Friday, January 18, 2013

New This Week

In their new look book, Anthropolgie talks about (their) five signatures of style, one of which is the plain tee. Of course! Plain! Last year, when I was sewing and wearing plain t-shirts, I was out of style and this year, when I want to sew and wear more complicated t-shirts, I'll be out of style. LOL - out of style seems to be my style which makes it a darn good thing that that's perfectly okay with me.  I'd prefer to be me.

I checked out the new this week page and here's what I found... and what I think....




For me, a black v-neck t-shirt is about as basic as can be. Mine don't cost as much to sew as The Sadie V-Neck - $53.00 - costs to buy and that's a nice bonus of sewing. I prefer a three-quarter length sleeve and that's another nice bonus of sewing - doing it my way.




Like the blue cardigan that never finished, the Sun Medallion Pullover - $88.00 - has a lace overlay, this time in a more casual, baseball, style. Lace overlays can add a feminine touch that's completely different from pleats, tucks, ruffles, or gathers - often more sophisticated. I'm intrigued by how it's showing up so often lately. It's - obviously - something to explore although - LOL - maybe next year when it's out of style.




The Alva Lace Pencil - $88.00 - is another lace garment. According to the five signatures of style, high-low pairing - such as a dressier top with more casual bottoms or visa-versa - is in. Are you able to do that? I find it difficult. The look always seems out of balance to me. It requires exactly the right proportions and accessories to carry it off - and perhaps the right attitude - which perhaps I don't have if I'm feeling off balance. The skirt = gorgeous.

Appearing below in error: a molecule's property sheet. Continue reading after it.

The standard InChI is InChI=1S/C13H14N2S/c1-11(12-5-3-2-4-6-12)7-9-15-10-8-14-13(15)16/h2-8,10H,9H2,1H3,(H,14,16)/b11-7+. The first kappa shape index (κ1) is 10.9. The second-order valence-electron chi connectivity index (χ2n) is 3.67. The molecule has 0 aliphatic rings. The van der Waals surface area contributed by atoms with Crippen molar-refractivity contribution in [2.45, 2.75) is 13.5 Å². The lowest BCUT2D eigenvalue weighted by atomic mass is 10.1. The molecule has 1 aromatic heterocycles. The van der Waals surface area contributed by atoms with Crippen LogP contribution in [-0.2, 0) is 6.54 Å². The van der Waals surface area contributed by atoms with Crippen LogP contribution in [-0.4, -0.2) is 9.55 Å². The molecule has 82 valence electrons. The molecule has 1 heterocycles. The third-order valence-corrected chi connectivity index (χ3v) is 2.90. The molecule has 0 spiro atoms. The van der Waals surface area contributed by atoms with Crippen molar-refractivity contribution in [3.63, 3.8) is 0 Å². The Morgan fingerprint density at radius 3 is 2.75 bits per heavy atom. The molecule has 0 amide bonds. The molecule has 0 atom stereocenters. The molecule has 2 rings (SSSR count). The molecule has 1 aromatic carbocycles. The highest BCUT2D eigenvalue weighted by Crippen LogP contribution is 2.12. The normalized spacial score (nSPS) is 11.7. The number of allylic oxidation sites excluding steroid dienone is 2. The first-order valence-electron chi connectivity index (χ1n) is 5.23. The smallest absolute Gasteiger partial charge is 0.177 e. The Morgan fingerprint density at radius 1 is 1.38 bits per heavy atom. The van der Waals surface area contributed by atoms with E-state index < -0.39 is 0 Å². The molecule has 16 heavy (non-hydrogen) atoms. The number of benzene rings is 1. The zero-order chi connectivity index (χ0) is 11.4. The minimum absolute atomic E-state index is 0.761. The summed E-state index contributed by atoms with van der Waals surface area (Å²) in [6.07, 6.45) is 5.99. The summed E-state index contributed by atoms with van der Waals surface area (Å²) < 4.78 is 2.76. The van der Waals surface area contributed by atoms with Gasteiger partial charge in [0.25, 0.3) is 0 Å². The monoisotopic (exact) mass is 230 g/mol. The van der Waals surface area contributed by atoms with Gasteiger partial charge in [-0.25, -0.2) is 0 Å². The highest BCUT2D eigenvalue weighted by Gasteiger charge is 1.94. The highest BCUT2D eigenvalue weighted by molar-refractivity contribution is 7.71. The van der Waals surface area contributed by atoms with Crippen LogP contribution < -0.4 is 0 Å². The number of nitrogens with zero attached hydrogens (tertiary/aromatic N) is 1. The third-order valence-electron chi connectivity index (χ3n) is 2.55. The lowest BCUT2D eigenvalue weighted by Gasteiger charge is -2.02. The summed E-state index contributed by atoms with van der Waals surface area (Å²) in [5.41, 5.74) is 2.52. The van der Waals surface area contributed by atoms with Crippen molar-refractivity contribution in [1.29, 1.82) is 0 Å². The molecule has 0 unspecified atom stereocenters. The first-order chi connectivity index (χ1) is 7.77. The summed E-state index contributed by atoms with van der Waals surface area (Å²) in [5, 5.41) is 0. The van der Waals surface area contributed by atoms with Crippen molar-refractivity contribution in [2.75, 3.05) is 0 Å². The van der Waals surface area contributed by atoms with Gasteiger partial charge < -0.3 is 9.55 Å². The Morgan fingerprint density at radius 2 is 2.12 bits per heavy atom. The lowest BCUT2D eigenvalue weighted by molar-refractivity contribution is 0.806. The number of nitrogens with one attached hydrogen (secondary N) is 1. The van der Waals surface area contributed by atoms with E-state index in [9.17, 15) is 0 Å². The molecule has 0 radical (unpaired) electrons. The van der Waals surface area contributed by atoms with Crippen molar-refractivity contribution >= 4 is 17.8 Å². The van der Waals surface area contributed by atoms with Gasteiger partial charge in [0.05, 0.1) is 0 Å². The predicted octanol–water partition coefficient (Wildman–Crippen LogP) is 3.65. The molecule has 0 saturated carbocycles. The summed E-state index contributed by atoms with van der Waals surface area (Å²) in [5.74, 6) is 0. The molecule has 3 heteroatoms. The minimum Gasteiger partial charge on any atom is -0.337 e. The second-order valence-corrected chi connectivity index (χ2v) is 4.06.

At first glance, I thought the Bloomfall Peplum Tank - $78.00 - was a woven blouse but it's actually made with rayon polyester spandex which would make it quite comfortable. I've mentioned in the past that if I sew a woven blouse, I don't end up wearing it so I've been thinking about sewing a knit blouse. A guarantee that I'd wear it would be nice but I guess the only way to know for sure is to try it and see. Piping details like this would make sewing it even more fun. Quick and easy is quick and easy but it can also be boring. Details like these increase the fun factor.




LOVE the sleeve details on the Speckle Sky Blouse - $118.00. It's silk. I doubt I'd ever sew or wear a silk blouse even though several people I know adore silk and wear it as often as they can. I prefer fabrics with a bit more substance as opposed to what I call floaty fabrics. I do like raw silk and dupioni silk. What surprised me with this garment was the price. Actually, all the prices have surprised me. Although most are way more than I'd pay to sew the garment, they're also a lot less than Anthropologie has charged in the past.